Navigating the murky trenches of fiscal policy promises made by presidential candidates is confusing and disheartening. Don’t worry. You’re among friends.
The debate is made even more confusing by the fact that it’s still pretty one-sided. We know Obama’s policies, but Romney hasn’t divulged the nitty-gritty of his tax plan. Will he chop the mortgage interest deduction? What will he do with municipal bonds? Nobody knows!
To help the common voter figure out how each candidate’s plan for the country’s future will affect him or her, a team of UC Berkeley students has created Politify.com. The site is downright delightful and so easy to use that you’d never know there was a whole matrix of research, analysis, and algorithms that went into the production of the Web app.
The site offers three impact categories: personal, local, and national. If you click on the personal impact tab, you can plug in a few tidbits about yourself, like your age, income, filing status, and zip code to see how each of the candidates’ fiscal plans would affect you in the coming years.
Or you can click on the local tab and plug in any zip code to find out how the fiscal policies would affect specific neighborhoods.
And if you want a broader look at how each of the candidates’ policies would affect all U.S. families, you can click on the National tab.
It’s pretty easy to sum up: if your family earns less than $200,000, you’re better off with Obama. If your family earns more than $200,000, you’re better off with Mitt Romney. ‘Nuff said.
The results are so cut-and-dry that it would be easy to assume that the Politify team simply gamed the algorithms to cast Romney’s policies in the worst possible light. But the team anticipated such questions and cited their sources meticulously. Politify pulled its information directly from the candidates’ sites and broke down potential impact of those fiscal policies using data from the Census Bureau’s American Community Survey (which provides information on how families across the U.S. use federal resources) and the IRS’s Individual Income Data. The team merged the data based on the standard practices of the non-partisan Tax Policy Center.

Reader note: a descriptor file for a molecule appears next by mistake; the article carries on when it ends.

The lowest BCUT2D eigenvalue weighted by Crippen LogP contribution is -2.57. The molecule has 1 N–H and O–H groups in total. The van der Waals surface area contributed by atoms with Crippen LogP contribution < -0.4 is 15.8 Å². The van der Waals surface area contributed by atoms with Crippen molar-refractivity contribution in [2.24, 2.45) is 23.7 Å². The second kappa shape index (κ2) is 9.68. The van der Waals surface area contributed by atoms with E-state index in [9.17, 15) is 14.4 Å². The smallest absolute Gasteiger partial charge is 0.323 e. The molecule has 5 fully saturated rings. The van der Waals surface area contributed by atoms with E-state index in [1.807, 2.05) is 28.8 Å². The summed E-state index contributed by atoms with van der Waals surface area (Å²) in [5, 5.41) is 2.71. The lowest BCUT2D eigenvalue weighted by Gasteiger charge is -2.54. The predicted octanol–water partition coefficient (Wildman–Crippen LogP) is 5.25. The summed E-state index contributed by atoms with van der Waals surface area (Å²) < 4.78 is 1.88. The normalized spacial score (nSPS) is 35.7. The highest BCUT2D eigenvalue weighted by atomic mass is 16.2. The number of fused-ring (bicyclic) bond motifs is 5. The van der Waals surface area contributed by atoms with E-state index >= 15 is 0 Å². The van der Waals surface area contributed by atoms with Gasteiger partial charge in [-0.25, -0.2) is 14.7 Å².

Politify originated with UC Berkeley grad Nikita Bier, who majored in Business Administration and Political Economy. The idea behind Politify: break down policies and candidates’ plans into bite-sized chunks so people could see the personalized impact of those policies on their own finances. Bier went on to recruit fellow student Jeremy Blalock, who is the lead engineer, as well as several other engineers and data analysts. The team is being advised by Pandora co-founder Will Glaser and economist Emmanuel Saez.
Mihir Deo, the team’s communications manager and a student at UC Berkeley, tells me that the team took great pains to make the app completely unbiased and non-partisan, so the site only plugs the candidates’ plans into its algorithms without providing analysis or speculation.
The data that the team mined is impressive, but it’s based only on what we know so far about Romney’s and Obama’s plans. Romney hasn’t provided anyone with a complete picture of his tax plan, so until he does, it will be impossible to know exactly how individual households would fare under the Romney administration.
Earlier this month, the Urban-Brookings Tax Policy Center released a damning paper that analyzed Romney’s tax plan and deduced that the features in the plan would cut taxes on high-income households while raising taxes on low- and middle-income households across the board—even in the event of “implausibly large growth effects” in the economy.